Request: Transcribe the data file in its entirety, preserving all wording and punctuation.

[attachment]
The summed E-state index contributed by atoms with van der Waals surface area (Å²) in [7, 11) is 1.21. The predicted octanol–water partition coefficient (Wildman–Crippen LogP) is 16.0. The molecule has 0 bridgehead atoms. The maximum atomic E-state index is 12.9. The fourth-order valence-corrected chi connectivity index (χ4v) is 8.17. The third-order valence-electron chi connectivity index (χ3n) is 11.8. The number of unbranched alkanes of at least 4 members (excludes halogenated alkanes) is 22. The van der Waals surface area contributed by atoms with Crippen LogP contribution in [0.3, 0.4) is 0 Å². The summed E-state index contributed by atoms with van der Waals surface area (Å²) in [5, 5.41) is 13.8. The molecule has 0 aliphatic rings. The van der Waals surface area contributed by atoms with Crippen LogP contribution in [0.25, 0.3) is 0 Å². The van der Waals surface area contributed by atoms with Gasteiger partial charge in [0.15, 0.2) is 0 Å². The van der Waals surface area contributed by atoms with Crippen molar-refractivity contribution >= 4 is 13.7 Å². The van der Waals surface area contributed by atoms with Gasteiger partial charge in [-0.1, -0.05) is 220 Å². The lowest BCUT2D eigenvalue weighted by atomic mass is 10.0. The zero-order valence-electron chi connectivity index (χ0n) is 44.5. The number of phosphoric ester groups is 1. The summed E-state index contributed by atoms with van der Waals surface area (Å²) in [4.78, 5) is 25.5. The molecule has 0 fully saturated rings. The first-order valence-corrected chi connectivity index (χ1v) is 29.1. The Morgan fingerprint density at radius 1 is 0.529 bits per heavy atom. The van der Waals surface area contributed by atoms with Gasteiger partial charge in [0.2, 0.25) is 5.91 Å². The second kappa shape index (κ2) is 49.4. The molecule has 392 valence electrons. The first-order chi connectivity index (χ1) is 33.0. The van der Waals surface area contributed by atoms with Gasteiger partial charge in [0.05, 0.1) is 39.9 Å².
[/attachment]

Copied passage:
The summed E-state index contributed by atoms with van der Waals surface area (Å²) in [7, 11) is 1.21. The predicted octanol–water partition coefficient (Wildman–Crippen LogP) is 16.0. The molecule has 0 bridgehead atoms. The maximum atomic E-state index is 12.9. The fourth-order valence-corrected chi connectivity index (χ4v) is 8.17. The third-order valence-electron chi connectivity index (χ3n) is 11.8. The number of unbranched alkanes of at least 4 members (excludes halogenated alkanes) is 22. The van der Waals surface area contributed by atoms with Crippen LogP contribution in [0.3, 0.4) is 0 Å². The summed E-state index contributed by atoms with van der Waals surface area (Å²) in [5, 5.41) is 13.8. The molecule has 0 aliphatic rings. The van der Waals surface area contributed by atoms with Crippen LogP contribution in [0.25, 0.3) is 0 Å². The van der Waals surface area contributed by atoms with Gasteiger partial charge in [0.15, 0.2) is 0 Å². The van der Waals surface area contributed by atoms with Crippen molar-refractivity contribution >= 4 is 13.7 Å². The van der Waals surface area contributed by atoms with Gasteiger partial charge in [-0.1, -0.05) is 220 Å². The lowest BCUT2D eigenvalue weighted by atomic mass is 10.0. The zero-order valence-electron chi connectivity index (χ0n) is 44.5. The number of phosphoric ester groups is 1. The summed E-state index contributed by atoms with van der Waals surface area (Å²) in [4.78, 5) is 25.5. The molecule has 0 fully saturated rings. The first-order valence-corrected chi connectivity index (χ1v) is 29.1. The Morgan fingerprint density at radius 1 is 0.529 bits per heavy atom. The van der Waals surface area contributed by atoms with Gasteiger partial charge in [0.2, 0.25) is 5.91 Å². The second kappa shape index (κ2) is 49.4. The molecule has 392 valence electrons. The first-order chi connectivity index (χ1) is 33.0. The van der Waals surface area contributed by atoms with Gasteiger partial charge in [0.05, 0.1) is 39.9 Å².